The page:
This paper will outline the legal and policy issues that are pertinent to your election campaign against incumbent Lincoln Diaz-Balart in the 21st U.S. Congressional District of Florida (herein after the 21st District, the District, or the 21st). We start with a general fact summary of the 21st District. This entails the geography, demographics, and voter statistics of the District. Also, background information about the incumbent and challenger, as well as election results from each election for the District seat since Diaz came to office in 1993 will be examined. Next, we will discuss campaign strategy. An outline of how you will conduct your campaign to bring your message to the voters of the 21st will be given. More specifically, your strategy of using your limited financial resources to your benefit by portraying yourself as a populist, compared to the bureaucratic image of Diaz. Then we will consider legal issues that are imperative to every election, such as the right to vote, the applicability of the Voters Rights Act (VHA), districting, gerrymandering, campaign finance, and the Helping America Vote Act (HAVA) will be analyzed. Finally, the most important policy issue to the constituents of the 21st District will be examined: U.S. policy to Cuba. Crafting a policy that appeals to Cuban-Americans of all ages will be the determinative factor in the race for the 21st. However, the War in Iraq will also be briefly addressed. A general background of any subject provides one with a good starting point. Thus, we begin our study there.
[...] On Monday, go to bars and pubs in the southern part of the District and campaign to football fans watching Monday Night Football. Start from the southern part of the District, and advance north. On each day of the week you must “beat the streets.” Project your message to the voters, but more importantly: let the voters see that they can touch you; that they can relate to you; that you are one of them. Develop the trigger thumb like Congressmen Lewis. More than likely, if we walk with the wind day in and day out, the media will likely pay attention occasionally. [...]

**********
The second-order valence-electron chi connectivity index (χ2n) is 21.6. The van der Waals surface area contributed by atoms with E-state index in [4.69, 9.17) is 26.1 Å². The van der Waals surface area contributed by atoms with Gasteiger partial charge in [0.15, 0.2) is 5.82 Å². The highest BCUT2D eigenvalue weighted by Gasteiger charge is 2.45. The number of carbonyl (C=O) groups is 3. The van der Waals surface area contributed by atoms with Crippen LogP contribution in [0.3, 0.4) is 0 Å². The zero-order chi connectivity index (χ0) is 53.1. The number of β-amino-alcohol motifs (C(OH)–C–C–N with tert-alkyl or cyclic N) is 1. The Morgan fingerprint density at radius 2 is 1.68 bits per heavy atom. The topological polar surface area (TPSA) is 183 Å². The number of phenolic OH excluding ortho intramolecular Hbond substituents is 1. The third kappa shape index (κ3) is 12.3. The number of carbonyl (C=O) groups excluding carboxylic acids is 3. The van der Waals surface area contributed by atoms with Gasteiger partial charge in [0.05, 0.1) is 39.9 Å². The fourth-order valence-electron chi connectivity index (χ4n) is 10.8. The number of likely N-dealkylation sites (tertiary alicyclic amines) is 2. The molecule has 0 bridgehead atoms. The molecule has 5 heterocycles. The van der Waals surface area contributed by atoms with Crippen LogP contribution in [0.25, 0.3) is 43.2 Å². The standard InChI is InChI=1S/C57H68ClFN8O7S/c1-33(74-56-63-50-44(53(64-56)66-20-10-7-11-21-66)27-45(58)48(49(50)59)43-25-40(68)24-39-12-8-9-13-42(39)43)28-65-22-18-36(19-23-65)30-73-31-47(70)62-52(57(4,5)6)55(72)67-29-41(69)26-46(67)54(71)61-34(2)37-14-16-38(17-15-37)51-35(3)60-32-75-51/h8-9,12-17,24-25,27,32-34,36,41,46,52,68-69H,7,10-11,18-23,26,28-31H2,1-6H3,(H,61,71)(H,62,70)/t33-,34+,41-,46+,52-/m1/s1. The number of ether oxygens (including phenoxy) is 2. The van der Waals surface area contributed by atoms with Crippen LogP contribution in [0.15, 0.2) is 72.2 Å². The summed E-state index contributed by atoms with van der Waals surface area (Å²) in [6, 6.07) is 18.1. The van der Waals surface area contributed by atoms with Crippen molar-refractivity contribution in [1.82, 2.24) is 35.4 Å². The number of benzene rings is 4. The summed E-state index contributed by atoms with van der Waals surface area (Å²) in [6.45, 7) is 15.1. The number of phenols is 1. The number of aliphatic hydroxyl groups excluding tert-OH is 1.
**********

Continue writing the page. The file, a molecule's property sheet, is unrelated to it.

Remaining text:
[...] The requirements for this are: at least 18 years old, a citizen of the United States, a legal resident of Florida, and a legal resident of the county in which that person wishes to vote. Florida's Constitution disqualifies the mentally incompetent and those convicted of a felony that have not had their civil rights restored. The Clemency Board compromised of the Governor of Florida and three members of the cabinet may restore civil rights. First, although the majority of the District was born in Latin America, specifically Cuba, the qualification of legal residency of the U.S. [...]
[...] Gonzalez, Diaz's opponent in 2004, is not a Roman Catholic (he is not even a Christian), adamantly opposes the war in Iraq, and advocates a complete lifting of the travel and trade ban on Cuba. This clearly explains what he was unable to appeal to the Cuban-American community. See footnote 3 for reference of statistics. See footnote 8. http://en.wikipedia.org/wiki/Lincoln_Diaz-Balart. See footnote 8. Id. Id. Id. Id. John Lewis with Michael D'Orso, Walking With the Wind: A Memoir of the Movement (1998). [...]
[...] When crunching the exact numbers of District voters in Miami-Dade County and Broward County, the former is a reflection of the District as a whole, whereas the latter offers some hope for a Democratic candidate. In Broward, registered Democrats outnumber registered Republicans to 13,600; roughly by 2,000 voters. Yet, in the 2004 General election for the District, Diaz, a Republican, received 23,504 votes from Broward while his opponent, a Libertarian Democrat, only received 13,527. These numbers do not reflect effective campaigning or political strategy on Diaz's part. [...]
[...] Of the nine positions, five reside in the Department of State and two each in the Department of Highway Safety and Motor Vehicles and the Florida Department of Law Enforcement. Policy Issues in the 21st District For most of the country, the main issue in the upcoming midterm elections is the War in Iraq. Candidates nationwide, both Democrats and Republicans, are attempting to separate themselves from President Bush and how he has conducted the war in Iraq. Nevertheless, the main issue for Cuban-American voters in south Florida, as always, is policy to Cuba. [...]
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